Chowdhury v PZU SA  EWHC 3037 (QB) is worth a brief post on the determination of ‘domicile’ for the purposes of the insurance title of Brussels Ia (the very same Title and provisions which I discuss in Betty Tattersal). Ritchie J discusses whether the claimant was ‘resident’ in England and Wales for despite the insurance section talking of ‘domicile’, the Regulation refers for that notion to the residual rules of the Member States; and in England and Wales, domicile for natural persons, for private international law purposes, is determined by their ‘residence’.
The judge held, having summarised all relevant authority, that the earlier finding of residence absolutely stands :
Claimant was a British citizen, with a British passport, who grew up in Worthing and was educated in England, worked in England, had his parents and family in England, had his friends in England, had rented flats in London, in Earls Court and in Putney, had his benefits paid in England, had his property by way of clothes and personal items in England and kept some of those at his parents’ house in Worthing, in his own room there.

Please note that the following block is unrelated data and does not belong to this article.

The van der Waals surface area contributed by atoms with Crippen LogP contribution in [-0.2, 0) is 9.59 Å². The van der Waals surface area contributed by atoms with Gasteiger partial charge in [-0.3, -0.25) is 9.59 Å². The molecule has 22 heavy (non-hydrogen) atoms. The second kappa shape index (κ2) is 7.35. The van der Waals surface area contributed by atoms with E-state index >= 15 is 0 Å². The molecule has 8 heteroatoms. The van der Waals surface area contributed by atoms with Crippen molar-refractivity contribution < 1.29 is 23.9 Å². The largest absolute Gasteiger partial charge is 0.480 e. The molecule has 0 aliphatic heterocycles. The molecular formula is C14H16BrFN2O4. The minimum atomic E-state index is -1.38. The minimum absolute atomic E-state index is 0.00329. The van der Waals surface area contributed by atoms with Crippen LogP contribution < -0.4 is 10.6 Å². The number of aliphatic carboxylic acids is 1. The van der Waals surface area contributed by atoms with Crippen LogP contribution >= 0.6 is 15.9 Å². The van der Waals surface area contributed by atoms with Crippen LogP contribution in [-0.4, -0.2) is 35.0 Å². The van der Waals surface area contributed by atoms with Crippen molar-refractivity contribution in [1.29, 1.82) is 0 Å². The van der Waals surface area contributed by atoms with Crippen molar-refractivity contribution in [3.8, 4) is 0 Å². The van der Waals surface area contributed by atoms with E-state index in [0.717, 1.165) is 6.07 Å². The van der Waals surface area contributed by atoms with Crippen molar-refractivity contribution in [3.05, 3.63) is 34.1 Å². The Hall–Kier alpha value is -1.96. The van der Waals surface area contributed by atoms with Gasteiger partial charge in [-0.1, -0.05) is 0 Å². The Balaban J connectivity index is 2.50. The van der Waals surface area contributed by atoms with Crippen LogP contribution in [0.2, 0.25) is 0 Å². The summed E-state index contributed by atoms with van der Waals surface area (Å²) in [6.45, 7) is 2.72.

That he gave up his rental accommodation in England was entirely due to him seeking medical treatment in Germany on account of the very tort he is suing for. Clearly that could not dislodge his English residence, despite the most likely temporary impact on physical stays in England.